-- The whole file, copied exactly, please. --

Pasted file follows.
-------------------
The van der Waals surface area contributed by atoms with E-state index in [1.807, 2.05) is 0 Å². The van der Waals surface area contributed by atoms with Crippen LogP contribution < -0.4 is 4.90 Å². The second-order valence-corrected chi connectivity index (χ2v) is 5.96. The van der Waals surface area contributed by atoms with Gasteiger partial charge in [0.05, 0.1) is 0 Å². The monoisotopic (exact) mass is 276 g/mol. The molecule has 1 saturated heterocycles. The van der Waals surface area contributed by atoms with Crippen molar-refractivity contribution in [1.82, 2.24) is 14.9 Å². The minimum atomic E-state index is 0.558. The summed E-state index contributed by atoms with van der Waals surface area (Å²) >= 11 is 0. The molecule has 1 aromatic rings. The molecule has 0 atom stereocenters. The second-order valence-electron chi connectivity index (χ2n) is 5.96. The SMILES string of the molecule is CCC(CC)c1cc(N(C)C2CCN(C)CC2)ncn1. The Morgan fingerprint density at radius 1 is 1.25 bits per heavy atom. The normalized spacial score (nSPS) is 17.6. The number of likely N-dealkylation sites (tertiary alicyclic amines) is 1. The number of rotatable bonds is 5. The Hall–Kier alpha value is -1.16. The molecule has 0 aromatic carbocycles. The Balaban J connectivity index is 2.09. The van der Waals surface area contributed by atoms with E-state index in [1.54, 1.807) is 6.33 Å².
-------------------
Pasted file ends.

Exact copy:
The van der Waals surface area contributed by atoms with E-state index in [1.807, 2.05) is 0 Å². The van der Waals surface area contributed by atoms with Crippen LogP contribution < -0.4 is 4.90 Å². The second-order valence-corrected chi connectivity index (χ2v) is 5.96. The van der Waals surface area contributed by atoms with Gasteiger partial charge in [0.05, 0.1) is 0 Å². The monoisotopic (exact) mass is 276 g/mol. The molecule has 1 saturated heterocycles. The van der Waals surface area contributed by atoms with Crippen molar-refractivity contribution in [1.82, 2.24) is 14.9 Å². The minimum atomic E-state index is 0.558. The summed E-state index contributed by atoms with van der Waals surface area (Å²) >= 11 is 0. The molecule has 1 aromatic rings. The molecule has 0 atom stereocenters. The second-order valence-electron chi connectivity index (χ2n) is 5.96. The SMILES string of the molecule is CCC(CC)c1cc(N(C)C2CCN(C)CC2)ncn1. The Morgan fingerprint density at radius 1 is 1.25 bits per heavy atom. The normalized spacial score (nSPS) is 17.6. The number of likely N-dealkylation sites (tertiary alicyclic amines) is 1. The number of rotatable bonds is 5. The Hall–Kier alpha value is -1.16. The molecule has 0 aromatic carbocycles. The Balaban J connectivity index is 2.09. The van der Waals surface area contributed by atoms with E-state index in [1.54, 1.807) is 6.33 Å².